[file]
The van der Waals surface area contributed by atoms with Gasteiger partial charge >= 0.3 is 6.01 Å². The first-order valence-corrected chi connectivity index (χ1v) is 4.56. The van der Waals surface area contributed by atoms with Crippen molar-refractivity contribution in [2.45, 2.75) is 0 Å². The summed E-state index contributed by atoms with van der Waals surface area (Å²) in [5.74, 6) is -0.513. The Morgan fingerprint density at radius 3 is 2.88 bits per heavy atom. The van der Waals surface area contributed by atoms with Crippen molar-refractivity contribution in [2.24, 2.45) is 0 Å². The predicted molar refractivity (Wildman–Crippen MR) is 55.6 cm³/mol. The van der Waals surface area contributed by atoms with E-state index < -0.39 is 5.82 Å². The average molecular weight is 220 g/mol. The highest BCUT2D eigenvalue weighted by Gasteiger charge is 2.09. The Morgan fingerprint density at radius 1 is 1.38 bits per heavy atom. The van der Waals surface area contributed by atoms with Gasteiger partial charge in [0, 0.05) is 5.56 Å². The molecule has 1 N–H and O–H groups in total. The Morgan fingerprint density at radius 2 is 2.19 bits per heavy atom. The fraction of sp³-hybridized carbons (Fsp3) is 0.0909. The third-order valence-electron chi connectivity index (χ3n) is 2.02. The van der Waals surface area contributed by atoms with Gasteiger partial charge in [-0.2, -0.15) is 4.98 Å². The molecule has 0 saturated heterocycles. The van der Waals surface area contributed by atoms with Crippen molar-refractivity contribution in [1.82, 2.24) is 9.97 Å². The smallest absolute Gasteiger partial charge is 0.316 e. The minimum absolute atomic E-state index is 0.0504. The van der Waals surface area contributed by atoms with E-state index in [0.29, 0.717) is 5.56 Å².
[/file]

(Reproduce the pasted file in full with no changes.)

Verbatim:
The van der Waals surface area contributed by atoms with Gasteiger partial charge >= 0.3 is 6.01 Å². The first-order valence-corrected chi connectivity index (χ1v) is 4.56. The van der Waals surface area contributed by atoms with Crippen molar-refractivity contribution in [2.45, 2.75) is 0 Å². The summed E-state index contributed by atoms with van der Waals surface area (Å²) in [5.74, 6) is -0.513. The Morgan fingerprint density at radius 3 is 2.88 bits per heavy atom. The van der Waals surface area contributed by atoms with Crippen molar-refractivity contribution in [2.24, 2.45) is 0 Å². The predicted molar refractivity (Wildman–Crippen MR) is 55.6 cm³/mol. The van der Waals surface area contributed by atoms with E-state index < -0.39 is 5.82 Å². The average molecular weight is 220 g/mol. The highest BCUT2D eigenvalue weighted by Gasteiger charge is 2.09. The Morgan fingerprint density at radius 1 is 1.38 bits per heavy atom. The van der Waals surface area contributed by atoms with Gasteiger partial charge in [0, 0.05) is 5.56 Å². The molecule has 1 N–H and O–H groups in total. The Morgan fingerprint density at radius 2 is 2.19 bits per heavy atom. The fraction of sp³-hybridized carbons (Fsp3) is 0.0909. The third-order valence-electron chi connectivity index (χ3n) is 2.02. The van der Waals surface area contributed by atoms with Gasteiger partial charge in [-0.2, -0.15) is 4.98 Å². The molecule has 0 saturated heterocycles. The van der Waals surface area contributed by atoms with Crippen molar-refractivity contribution in [1.82, 2.24) is 9.97 Å². The smallest absolute Gasteiger partial charge is 0.316 e. The minimum absolute atomic E-state index is 0.0504. The van der Waals surface area contributed by atoms with E-state index in [0.29, 0.717) is 5.56 Å².